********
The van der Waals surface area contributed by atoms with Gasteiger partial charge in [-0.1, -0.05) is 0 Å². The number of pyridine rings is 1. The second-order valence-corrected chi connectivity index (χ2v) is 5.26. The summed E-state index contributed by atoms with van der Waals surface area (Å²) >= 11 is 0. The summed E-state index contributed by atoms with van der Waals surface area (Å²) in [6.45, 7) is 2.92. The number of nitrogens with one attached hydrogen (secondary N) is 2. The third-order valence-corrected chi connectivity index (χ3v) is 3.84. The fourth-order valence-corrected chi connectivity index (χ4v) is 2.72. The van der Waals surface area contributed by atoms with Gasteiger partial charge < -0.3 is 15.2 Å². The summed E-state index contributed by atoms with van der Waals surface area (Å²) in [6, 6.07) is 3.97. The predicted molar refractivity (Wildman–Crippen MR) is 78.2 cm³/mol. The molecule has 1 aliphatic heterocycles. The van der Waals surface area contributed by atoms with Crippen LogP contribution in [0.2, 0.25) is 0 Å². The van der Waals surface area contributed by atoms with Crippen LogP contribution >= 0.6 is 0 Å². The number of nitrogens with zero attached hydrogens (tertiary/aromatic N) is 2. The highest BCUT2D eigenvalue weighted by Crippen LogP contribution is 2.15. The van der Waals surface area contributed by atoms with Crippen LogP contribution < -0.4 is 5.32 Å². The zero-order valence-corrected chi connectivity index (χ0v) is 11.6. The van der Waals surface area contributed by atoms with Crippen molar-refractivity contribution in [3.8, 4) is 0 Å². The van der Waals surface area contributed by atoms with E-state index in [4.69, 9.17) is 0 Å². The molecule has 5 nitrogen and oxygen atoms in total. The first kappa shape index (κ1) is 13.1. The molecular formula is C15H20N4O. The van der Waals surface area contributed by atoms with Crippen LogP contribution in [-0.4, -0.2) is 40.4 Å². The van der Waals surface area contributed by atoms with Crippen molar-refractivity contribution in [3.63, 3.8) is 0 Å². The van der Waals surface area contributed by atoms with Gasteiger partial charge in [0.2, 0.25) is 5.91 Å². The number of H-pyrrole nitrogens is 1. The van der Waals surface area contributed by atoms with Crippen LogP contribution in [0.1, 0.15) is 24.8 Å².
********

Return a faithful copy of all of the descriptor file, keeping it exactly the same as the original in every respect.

The van der Waals surface area contributed by atoms with Gasteiger partial charge in [-0.1, -0.05) is 0 Å². The number of pyridine rings is 1. The second-order valence-corrected chi connectivity index (χ2v) is 5.26. The summed E-state index contributed by atoms with van der Waals surface area (Å²) >= 11 is 0. The summed E-state index contributed by atoms with van der Waals surface area (Å²) in [6.45, 7) is 2.92. The number of nitrogens with one attached hydrogen (secondary N) is 2. The third-order valence-corrected chi connectivity index (χ3v) is 3.84. The fourth-order valence-corrected chi connectivity index (χ4v) is 2.72. The van der Waals surface area contributed by atoms with Gasteiger partial charge < -0.3 is 15.2 Å². The summed E-state index contributed by atoms with van der Waals surface area (Å²) in [6, 6.07) is 3.97. The predicted molar refractivity (Wildman–Crippen MR) is 78.2 cm³/mol. The molecule has 1 aliphatic heterocycles. The van der Waals surface area contributed by atoms with Crippen LogP contribution in [0.2, 0.25) is 0 Å². The van der Waals surface area contributed by atoms with Crippen LogP contribution >= 0.6 is 0 Å². The number of nitrogens with zero attached hydrogens (tertiary/aromatic N) is 2. The highest BCUT2D eigenvalue weighted by Crippen LogP contribution is 2.15. The van der Waals surface area contributed by atoms with Crippen LogP contribution < -0.4 is 5.32 Å². The zero-order valence-corrected chi connectivity index (χ0v) is 11.6. The van der Waals surface area contributed by atoms with Crippen molar-refractivity contribution in [3.8, 4) is 0 Å². The van der Waals surface area contributed by atoms with E-state index in [4.69, 9.17) is 0 Å². The molecule has 5 nitrogen and oxygen atoms in total. The first kappa shape index (κ1) is 13.1. The molecular formula is C15H20N4O. The van der Waals surface area contributed by atoms with Crippen LogP contribution in [-0.4, -0.2) is 40.4 Å². The van der Waals surface area contributed by atoms with Crippen molar-refractivity contribution in [3.63, 3.8) is 0 Å². The van der Waals surface area contributed by atoms with Gasteiger partial charge in [0.2, 0.25) is 5.91 Å². The number of H-pyrrole nitrogens is 1. The van der Waals surface area contributed by atoms with Crippen LogP contribution in [0.1, 0.15) is 24.8 Å².